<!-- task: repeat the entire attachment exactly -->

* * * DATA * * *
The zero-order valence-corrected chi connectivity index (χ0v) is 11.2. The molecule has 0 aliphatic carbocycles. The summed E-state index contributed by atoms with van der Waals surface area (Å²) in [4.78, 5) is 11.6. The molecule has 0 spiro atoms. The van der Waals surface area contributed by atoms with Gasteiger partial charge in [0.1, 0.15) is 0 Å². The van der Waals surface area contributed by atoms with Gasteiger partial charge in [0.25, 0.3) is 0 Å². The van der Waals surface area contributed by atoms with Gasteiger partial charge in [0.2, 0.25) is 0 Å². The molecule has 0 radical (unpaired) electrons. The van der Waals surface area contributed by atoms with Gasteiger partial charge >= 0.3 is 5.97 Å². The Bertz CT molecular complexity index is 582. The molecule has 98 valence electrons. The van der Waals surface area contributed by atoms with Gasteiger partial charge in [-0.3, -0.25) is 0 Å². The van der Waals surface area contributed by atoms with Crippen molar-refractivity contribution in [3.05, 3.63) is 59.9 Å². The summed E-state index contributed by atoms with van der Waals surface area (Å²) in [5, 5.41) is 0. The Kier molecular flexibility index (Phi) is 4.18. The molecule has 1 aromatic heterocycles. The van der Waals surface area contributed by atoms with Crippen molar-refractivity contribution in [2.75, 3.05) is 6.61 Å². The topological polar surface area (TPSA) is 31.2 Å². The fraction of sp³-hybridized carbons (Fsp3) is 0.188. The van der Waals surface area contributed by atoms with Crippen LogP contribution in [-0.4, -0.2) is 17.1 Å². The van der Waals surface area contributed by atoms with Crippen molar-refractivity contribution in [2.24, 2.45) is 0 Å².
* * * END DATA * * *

The zero-order valence-corrected chi connectivity index (χ0v) is 11.2. The molecule has 0 aliphatic carbocycles. The summed E-state index contributed by atoms with van der Waals surface area (Å²) in [4.78, 5) is 11.6. The molecule has 0 spiro atoms. The van der Waals surface area contributed by atoms with Gasteiger partial charge in [0.1, 0.15) is 0 Å². The van der Waals surface area contributed by atoms with Gasteiger partial charge in [0.25, 0.3) is 0 Å². The van der Waals surface area contributed by atoms with Gasteiger partial charge in [0.2, 0.25) is 0 Å². The molecule has 0 radical (unpaired) electrons. The van der Waals surface area contributed by atoms with Gasteiger partial charge >= 0.3 is 5.97 Å². The Bertz CT molecular complexity index is 582. The molecule has 98 valence electrons. The van der Waals surface area contributed by atoms with Gasteiger partial charge in [-0.3, -0.25) is 0 Å². The van der Waals surface area contributed by atoms with Crippen molar-refractivity contribution in [3.05, 3.63) is 59.9 Å². The summed E-state index contributed by atoms with van der Waals surface area (Å²) in [5, 5.41) is 0. The Kier molecular flexibility index (Phi) is 4.18. The molecule has 1 aromatic heterocycles. The van der Waals surface area contributed by atoms with Crippen molar-refractivity contribution in [2.75, 3.05) is 6.61 Å². The topological polar surface area (TPSA) is 31.2 Å². The fraction of sp³-hybridized carbons (Fsp3) is 0.188. The van der Waals surface area contributed by atoms with Crippen LogP contribution in [-0.4, -0.2) is 17.1 Å². The van der Waals surface area contributed by atoms with Crippen molar-refractivity contribution in [2.24, 2.45) is 0 Å².